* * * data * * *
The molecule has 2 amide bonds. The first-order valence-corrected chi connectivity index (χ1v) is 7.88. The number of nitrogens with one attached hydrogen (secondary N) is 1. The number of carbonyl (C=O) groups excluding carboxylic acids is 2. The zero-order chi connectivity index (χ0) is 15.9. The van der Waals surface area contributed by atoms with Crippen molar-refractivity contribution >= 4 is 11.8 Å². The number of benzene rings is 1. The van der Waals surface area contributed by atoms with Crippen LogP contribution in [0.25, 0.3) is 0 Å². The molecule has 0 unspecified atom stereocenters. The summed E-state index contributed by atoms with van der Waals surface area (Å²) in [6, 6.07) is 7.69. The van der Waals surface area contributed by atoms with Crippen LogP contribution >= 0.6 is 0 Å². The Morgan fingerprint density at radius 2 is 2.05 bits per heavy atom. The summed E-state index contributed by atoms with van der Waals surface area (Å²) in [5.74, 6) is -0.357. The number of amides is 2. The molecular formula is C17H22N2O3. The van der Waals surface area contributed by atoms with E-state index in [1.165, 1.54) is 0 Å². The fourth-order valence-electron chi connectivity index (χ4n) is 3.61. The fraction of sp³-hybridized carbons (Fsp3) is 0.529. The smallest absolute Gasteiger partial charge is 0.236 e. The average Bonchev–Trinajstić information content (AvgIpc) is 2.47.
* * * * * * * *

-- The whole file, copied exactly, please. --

The molecule has 2 amide bonds. The first-order valence-corrected chi connectivity index (χ1v) is 7.88. The number of nitrogens with one attached hydrogen (secondary N) is 1. The number of carbonyl (C=O) groups excluding carboxylic acids is 2. The zero-order chi connectivity index (χ0) is 15.9. The van der Waals surface area contributed by atoms with Crippen molar-refractivity contribution >= 4 is 11.8 Å². The number of benzene rings is 1. The van der Waals surface area contributed by atoms with Crippen LogP contribution in [0.25, 0.3) is 0 Å². The molecule has 0 unspecified atom stereocenters. The summed E-state index contributed by atoms with van der Waals surface area (Å²) in [6, 6.07) is 7.69. The van der Waals surface area contributed by atoms with Crippen LogP contribution >= 0.6 is 0 Å². The Morgan fingerprint density at radius 2 is 2.05 bits per heavy atom. The summed E-state index contributed by atoms with van der Waals surface area (Å²) in [5.74, 6) is -0.357. The number of amides is 2. The molecular formula is C17H22N2O3. The van der Waals surface area contributed by atoms with E-state index in [1.165, 1.54) is 0 Å². The fourth-order valence-electron chi connectivity index (χ4n) is 3.61. The fraction of sp³-hybridized carbons (Fsp3) is 0.529. The smallest absolute Gasteiger partial charge is 0.236 e. The average Bonchev–Trinajstić information content (AvgIpc) is 2.47.